Charles: [00:24:50] We have a joint account, joint checking account, joint savings account. She has a separate account. We have joint investment accounts and individual investment account. We have individual retirement account and we have jointly owned investment properties.
Ramit Sethi: [00:25:09] Okay. Michelle, if you wanted to do the landscaping today, technically, you have access to money, you could pull it out of savings, or you could sell investments, or whatever. Is that correct?
Michelle: [00:25:20] You’re asking me?
Ramit Sethi: [00:25:22] Yeah.
Michelle: [00:25:23] It’s a responsibility. It’s not a real thing that I can take money out of. There would be ramifications if I just decided to take money out of the joint account. I would have to hear the words. Why’d you do that? I mean, he would probably be the one wanting to divorce if I touched a significant amount of money. If I just moved $20,000 instead, I just felt like doing that.
Charles: [00:25:52] I wouldn’t say that. I would say, I’d be upset, I wouldn’t say a divorce, but I’d be like, let’s not throw money around unnecessarily.
Ramit Sethi: [00:26:05] Let’s make a plan. It’s funny, for other people listening to this, 20K would be quite serious. If one partner took 20K out of their savings account, that could be devastating. For both of you, that’s what, like a day’s worth of interest or something like that? Michelle, what would be an ideal financial setup for you?
Michelle: [00:26:27] I think one that I truly have access to, and there’s a set number that we have, and it has to be a number that we both agree on.
Ramit Sethi: [00:26:36] Very good. I call it a worry-free number. Below this number, we’re not going to worry about it. Okay. So, if I go to the grocery store and I’m looking at two different types of lettuce, I don’t care. And of course, the more successful you get, the bigger that number is. What would you say your worry-free number is?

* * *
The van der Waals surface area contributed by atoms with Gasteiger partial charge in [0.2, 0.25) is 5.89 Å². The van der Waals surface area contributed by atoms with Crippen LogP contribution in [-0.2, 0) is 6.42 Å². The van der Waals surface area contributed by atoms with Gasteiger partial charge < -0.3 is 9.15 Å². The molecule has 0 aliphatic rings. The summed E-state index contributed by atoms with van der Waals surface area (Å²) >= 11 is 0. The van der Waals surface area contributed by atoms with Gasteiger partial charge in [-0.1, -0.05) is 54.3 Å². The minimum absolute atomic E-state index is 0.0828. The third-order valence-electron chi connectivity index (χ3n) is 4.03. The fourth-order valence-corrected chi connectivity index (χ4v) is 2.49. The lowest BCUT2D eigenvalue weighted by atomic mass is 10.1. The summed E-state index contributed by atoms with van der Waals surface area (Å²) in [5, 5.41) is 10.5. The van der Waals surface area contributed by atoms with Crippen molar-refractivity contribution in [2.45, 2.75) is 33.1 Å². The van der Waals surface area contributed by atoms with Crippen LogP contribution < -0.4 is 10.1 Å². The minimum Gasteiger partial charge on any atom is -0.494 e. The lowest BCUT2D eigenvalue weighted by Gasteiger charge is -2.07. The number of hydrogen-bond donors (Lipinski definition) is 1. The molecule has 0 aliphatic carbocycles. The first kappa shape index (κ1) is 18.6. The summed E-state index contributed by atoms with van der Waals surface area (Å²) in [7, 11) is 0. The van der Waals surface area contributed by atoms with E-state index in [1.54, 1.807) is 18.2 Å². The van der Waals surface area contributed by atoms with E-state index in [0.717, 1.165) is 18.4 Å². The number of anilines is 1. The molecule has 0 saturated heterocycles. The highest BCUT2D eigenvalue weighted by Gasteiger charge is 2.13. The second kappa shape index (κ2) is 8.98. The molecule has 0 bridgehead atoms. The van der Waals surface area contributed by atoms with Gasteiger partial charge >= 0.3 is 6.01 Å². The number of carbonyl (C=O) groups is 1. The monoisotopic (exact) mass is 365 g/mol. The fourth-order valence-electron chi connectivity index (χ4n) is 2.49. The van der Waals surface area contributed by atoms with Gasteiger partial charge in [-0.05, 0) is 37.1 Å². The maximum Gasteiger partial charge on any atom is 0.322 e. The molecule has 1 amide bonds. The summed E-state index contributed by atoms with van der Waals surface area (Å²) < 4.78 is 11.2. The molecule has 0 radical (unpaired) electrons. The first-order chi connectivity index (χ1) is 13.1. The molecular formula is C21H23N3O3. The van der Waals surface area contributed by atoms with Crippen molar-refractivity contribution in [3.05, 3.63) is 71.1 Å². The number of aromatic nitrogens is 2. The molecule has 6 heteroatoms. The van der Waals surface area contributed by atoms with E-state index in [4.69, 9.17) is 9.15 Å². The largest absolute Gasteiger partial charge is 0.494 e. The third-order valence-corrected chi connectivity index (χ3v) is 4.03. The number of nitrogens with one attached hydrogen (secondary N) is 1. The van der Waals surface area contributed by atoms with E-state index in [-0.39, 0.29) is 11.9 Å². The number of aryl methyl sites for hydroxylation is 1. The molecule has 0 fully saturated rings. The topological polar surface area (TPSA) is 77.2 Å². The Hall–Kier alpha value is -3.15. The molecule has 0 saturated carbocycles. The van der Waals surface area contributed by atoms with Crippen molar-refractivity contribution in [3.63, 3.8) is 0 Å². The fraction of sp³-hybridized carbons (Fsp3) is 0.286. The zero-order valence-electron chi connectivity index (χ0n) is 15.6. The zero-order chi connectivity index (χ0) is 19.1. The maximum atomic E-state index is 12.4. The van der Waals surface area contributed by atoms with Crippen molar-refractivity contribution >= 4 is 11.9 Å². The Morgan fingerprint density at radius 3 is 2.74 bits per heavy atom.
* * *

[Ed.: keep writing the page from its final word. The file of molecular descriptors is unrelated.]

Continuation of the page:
Michelle: [00:26:57] It’s changed over the years, but now that we’re at this stage in our marriage, I would say five grand. I just don’t want to hear much banter if it’s less than that.
Ramit Sethi: [00:27:10] Okay. That’s what you want it to be, is that what it currently is today?
Michelle: [00:27:13] Not at all. Probably $500. I mean, it’s not even the number, if there’s a charge that he doesn’t think is valuable, there’s an argument about it.
Charles: [00:27:23] I’d say 500 bucks is the number where if we hadn’t talked about it, it’s like, hey, what did you spend this on? I’d ask her about it. I don’t know if it’s an argument, but it’s a question.
Michelle: [00:27:33] We had that argument about $500. I bought my daughter a mattress for $500, and he said he found it on Amazon for 300. And we argued about that for a week, and I took two weeks to research mattresses, and 500-
Charles: [00:27:47] What?
Michelle: [00:27:47] Yes. I got one of those Nectar or Casper real comfortable mattresses, and he literally did one search, and said, you could have gotten that on Amazon, it was 500.